Advertising Age magazine has a great story about the recent Dove “Evolution” marketing campaign, which included a video uploaded to YouTube of a fashion model before and after the makeup and Photoshop artists get to work on her. At the beginning, she is an average looking woman with blemishes and stringy hair, and after some makeup and digital effects, she is on a billboard.
Dove’s campaign is aimed at showing young women how unreal the fashion industry is, and according to the Ad Age piece it has been more successful than a Super Bowl ad: In less than a month, the ad (created by a Toronto ad shop) got more than 1.7 million views on YouTube, was mentioned on “Ellen” and “The View” and caused a huge traffic spike to Dove’s CampaignForRealBeauty.com site.
Tony Hung at Deep Jive Interests isn’t all that impressed — with good reason. He points out that the Ad Age article doesn’t mention anything about whether all of that traffic and views turned into more donations for the Dove fund, or caused any appreciable gain in any other metric. He also notes that traffic spikes from things such as Digg and Slashdot are notorious for overloading a site’s servers without resulting in many clicks or other tangible impact.
To be fair, it may be a little early to see that kind of effect from a campaign such as Dove’s — and there’s no question that the kind of reach it has gotten will eventually pay off in some form or another, even just in increased awareness. Another thing that occurred to me: just how successful are those Super Bowl ads anyway? I bet they aren’t that much better at turning a hot ad into real revenue than Dove’s web ad, and they’re orders of magnitude more expensive.
More acquisition news: Reddit, the Digg-style social bookmarking or social-news site, has been acquired by Conde Nast, the magazine publisher behind Wired, The New Yorker, Vogue, GQ and a bunch of other magazines. The announcement from the Reddit team — which includes just four people — is here. No word so far on whether the rumoured price of $65-million has any relationship to reality (I would be suprised if it was anything close to that).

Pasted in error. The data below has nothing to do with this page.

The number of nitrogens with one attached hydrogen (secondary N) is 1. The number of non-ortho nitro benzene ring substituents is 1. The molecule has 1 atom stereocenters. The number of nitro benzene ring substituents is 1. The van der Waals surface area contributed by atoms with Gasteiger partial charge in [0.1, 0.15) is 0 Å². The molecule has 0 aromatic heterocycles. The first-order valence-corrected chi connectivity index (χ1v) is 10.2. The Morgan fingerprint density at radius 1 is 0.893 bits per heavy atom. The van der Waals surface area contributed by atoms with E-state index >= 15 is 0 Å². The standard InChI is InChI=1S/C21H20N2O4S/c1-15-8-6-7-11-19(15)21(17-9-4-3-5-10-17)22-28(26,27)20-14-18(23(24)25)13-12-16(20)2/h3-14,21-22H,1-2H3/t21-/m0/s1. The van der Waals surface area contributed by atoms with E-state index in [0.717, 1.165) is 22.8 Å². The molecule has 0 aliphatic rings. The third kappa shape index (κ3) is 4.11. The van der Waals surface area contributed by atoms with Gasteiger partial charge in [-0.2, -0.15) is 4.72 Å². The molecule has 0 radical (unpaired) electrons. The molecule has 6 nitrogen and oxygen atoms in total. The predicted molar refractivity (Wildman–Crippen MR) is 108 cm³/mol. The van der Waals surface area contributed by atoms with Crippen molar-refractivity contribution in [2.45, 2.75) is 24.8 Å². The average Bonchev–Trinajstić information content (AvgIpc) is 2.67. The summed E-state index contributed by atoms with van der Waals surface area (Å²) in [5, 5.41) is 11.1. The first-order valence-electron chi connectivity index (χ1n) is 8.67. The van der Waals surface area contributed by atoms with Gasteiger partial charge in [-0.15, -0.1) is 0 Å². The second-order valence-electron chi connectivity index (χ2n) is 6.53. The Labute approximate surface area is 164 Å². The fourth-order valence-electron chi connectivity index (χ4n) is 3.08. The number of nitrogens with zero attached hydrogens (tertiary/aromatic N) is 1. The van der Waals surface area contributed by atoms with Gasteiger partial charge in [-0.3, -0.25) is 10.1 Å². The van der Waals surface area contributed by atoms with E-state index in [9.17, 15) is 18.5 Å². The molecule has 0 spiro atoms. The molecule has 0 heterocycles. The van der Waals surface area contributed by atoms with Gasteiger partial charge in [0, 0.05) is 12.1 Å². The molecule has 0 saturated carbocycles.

Reddit is to become part of Wired media, and its voting-style service is expected to be incorporated into or Digg-ify some of Conde Nast’s other sites. As more than one observer has commented, it seems likely that the magazine empire got to know the guys at Reddit — including Alexis Ohanian, who I did a short email interview with last year — when they put together lipstick.com, a celebrity news site. They also did a similar kind of private label thing for Slate.
Maybe it’s just because I work for an old-fashioned media entity, but I happen to think that the kind of thing Digg and Reddit and Netscape.com are doing makes a lot of sense as part of a media property of some kind. The interesting thing to watch will be whether the magazine sites that Conde Nast tries to Digg-ify will be restricted to content from those magazines, or whether they will open them up.
In any case, congrats to Alexis and his team (who got their start working in someone’s apartment as part of Paul Graham’s Y Combinator, a kind of summer camp for startups). I hope the deal works out for them. Matt Sparkes has an email interview with Alexis here.
So Google now has a wiki service to add to its online document, spreadsheet, calendar and email suite. JotSpot, the wiki-maker founded several years ago by Excite co-founder Joe Kraus, has been absorbed by the Borg and is now part of the Googleplex (incidentally, I think it makes much more sense for the Borg to be all about free candy and scooters and video games rather than the creepy robots in S&M outfits — but hey, that’s just me).